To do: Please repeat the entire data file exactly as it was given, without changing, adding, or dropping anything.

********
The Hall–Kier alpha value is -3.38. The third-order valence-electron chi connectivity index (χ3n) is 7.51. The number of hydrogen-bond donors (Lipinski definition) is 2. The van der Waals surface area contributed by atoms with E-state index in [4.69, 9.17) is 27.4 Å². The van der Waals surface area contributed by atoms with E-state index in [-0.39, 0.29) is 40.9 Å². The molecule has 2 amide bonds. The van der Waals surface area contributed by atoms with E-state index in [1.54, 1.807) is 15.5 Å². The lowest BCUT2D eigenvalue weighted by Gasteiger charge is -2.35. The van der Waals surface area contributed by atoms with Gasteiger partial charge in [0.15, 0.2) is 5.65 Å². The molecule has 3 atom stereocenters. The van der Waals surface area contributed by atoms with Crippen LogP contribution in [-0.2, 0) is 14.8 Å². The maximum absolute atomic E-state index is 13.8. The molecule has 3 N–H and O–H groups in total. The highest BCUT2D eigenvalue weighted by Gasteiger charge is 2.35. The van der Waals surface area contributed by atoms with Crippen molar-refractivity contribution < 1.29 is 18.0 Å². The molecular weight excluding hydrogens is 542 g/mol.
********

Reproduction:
The Hall–Kier alpha value is -3.38. The third-order valence-electron chi connectivity index (χ3n) is 7.51. The number of hydrogen-bond donors (Lipinski definition) is 2. The van der Waals surface area contributed by atoms with E-state index in [4.69, 9.17) is 27.4 Å². The van der Waals surface area contributed by atoms with E-state index in [-0.39, 0.29) is 40.9 Å². The molecule has 2 amide bonds. The van der Waals surface area contributed by atoms with E-state index in [1.54, 1.807) is 15.5 Å². The lowest BCUT2D eigenvalue weighted by Gasteiger charge is -2.35. The van der Waals surface area contributed by atoms with Gasteiger partial charge in [0.15, 0.2) is 5.65 Å². The molecule has 3 atom stereocenters. The van der Waals surface area contributed by atoms with Crippen LogP contribution in [-0.2, 0) is 14.8 Å². The maximum absolute atomic E-state index is 13.8. The molecule has 3 N–H and O–H groups in total. The highest BCUT2D eigenvalue weighted by Gasteiger charge is 2.35. The van der Waals surface area contributed by atoms with Crippen molar-refractivity contribution < 1.29 is 18.0 Å². The molecular weight excluding hydrogens is 542 g/mol.